Labor Demand During the Crisis: What Happened in Germany?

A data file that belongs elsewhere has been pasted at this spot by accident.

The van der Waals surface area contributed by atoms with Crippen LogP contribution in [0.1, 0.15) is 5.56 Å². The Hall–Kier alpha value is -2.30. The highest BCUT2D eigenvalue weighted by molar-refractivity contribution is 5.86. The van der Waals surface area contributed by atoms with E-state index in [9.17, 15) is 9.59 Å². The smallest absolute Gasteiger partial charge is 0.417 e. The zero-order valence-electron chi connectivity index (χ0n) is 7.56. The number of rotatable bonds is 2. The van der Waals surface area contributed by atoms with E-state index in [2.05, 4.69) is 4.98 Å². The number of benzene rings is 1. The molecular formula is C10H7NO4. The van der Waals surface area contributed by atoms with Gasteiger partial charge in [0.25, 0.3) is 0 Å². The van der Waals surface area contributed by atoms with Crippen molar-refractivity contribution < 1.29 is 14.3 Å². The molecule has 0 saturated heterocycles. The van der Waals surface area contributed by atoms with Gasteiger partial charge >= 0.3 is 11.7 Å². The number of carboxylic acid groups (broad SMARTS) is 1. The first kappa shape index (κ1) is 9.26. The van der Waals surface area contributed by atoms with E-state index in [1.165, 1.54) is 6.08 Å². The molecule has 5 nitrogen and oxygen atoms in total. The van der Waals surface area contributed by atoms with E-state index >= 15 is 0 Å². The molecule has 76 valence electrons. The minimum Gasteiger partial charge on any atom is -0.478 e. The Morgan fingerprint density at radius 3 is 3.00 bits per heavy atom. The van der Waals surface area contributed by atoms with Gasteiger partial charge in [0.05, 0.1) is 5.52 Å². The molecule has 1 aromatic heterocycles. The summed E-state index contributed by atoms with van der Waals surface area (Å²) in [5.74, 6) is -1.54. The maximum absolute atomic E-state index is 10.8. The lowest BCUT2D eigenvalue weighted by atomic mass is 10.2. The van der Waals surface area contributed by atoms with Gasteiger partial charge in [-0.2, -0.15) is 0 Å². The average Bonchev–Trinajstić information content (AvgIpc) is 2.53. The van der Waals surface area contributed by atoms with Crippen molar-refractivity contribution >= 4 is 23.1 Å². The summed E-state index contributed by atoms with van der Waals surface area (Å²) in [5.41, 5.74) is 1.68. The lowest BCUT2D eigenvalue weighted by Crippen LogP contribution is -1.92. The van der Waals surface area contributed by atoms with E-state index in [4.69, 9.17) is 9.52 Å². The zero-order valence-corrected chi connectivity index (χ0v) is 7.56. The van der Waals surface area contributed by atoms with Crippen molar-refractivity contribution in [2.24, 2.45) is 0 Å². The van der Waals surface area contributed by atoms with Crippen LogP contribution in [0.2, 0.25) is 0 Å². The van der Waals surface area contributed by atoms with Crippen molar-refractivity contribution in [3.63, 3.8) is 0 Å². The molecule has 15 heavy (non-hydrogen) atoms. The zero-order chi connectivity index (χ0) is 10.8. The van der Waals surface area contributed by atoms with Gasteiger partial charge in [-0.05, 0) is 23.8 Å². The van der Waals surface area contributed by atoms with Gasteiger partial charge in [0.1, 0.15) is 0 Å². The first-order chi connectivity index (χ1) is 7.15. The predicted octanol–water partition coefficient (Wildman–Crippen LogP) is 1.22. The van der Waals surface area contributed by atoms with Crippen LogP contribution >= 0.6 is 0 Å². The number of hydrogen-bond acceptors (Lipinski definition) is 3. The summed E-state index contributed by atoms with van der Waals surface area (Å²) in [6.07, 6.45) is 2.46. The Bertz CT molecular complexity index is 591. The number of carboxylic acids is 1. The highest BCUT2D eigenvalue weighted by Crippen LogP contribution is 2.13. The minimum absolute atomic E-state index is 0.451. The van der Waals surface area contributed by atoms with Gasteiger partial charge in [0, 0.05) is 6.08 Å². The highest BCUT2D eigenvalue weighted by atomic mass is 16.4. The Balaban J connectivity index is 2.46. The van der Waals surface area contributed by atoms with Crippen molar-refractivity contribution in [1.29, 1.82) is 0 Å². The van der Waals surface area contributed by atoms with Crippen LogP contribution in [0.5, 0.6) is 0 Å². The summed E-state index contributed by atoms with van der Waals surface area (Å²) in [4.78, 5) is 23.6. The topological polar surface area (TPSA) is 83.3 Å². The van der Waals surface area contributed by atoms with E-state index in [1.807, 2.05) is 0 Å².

In Germany, the employment response to the post-2007 crisis has been muted compared to other industrialized countries. Despite a large drop in output, employment has hardly changed. In this paper, we analyze the determinants of German firms’ labor demand during the crisis using a firm-level panel dataset. Our analysis proceeds in two steps. First, we estimate a dynamic labor demand function for the years 2000-2009 accounting for the degree of working time flexibility and the presence of works councils. Second, on the basis of these estimates, we use the difference between predicted and actual employment as a measure of labor hoarding as the dependent variable in a cross-sectional regression for 2009. Apart from total labor hoarding, we also look at the determinants of subsidized labor hoarding through short-time work. The structural characteristics of firms using these channels of adjustment differ. Product market competition has a negative impact on total labor hoarding but a positive effect on the use of short-time work. Firm covered by collective agreements hoard less labor overall; firms without financial frictions use short-time work less intensively.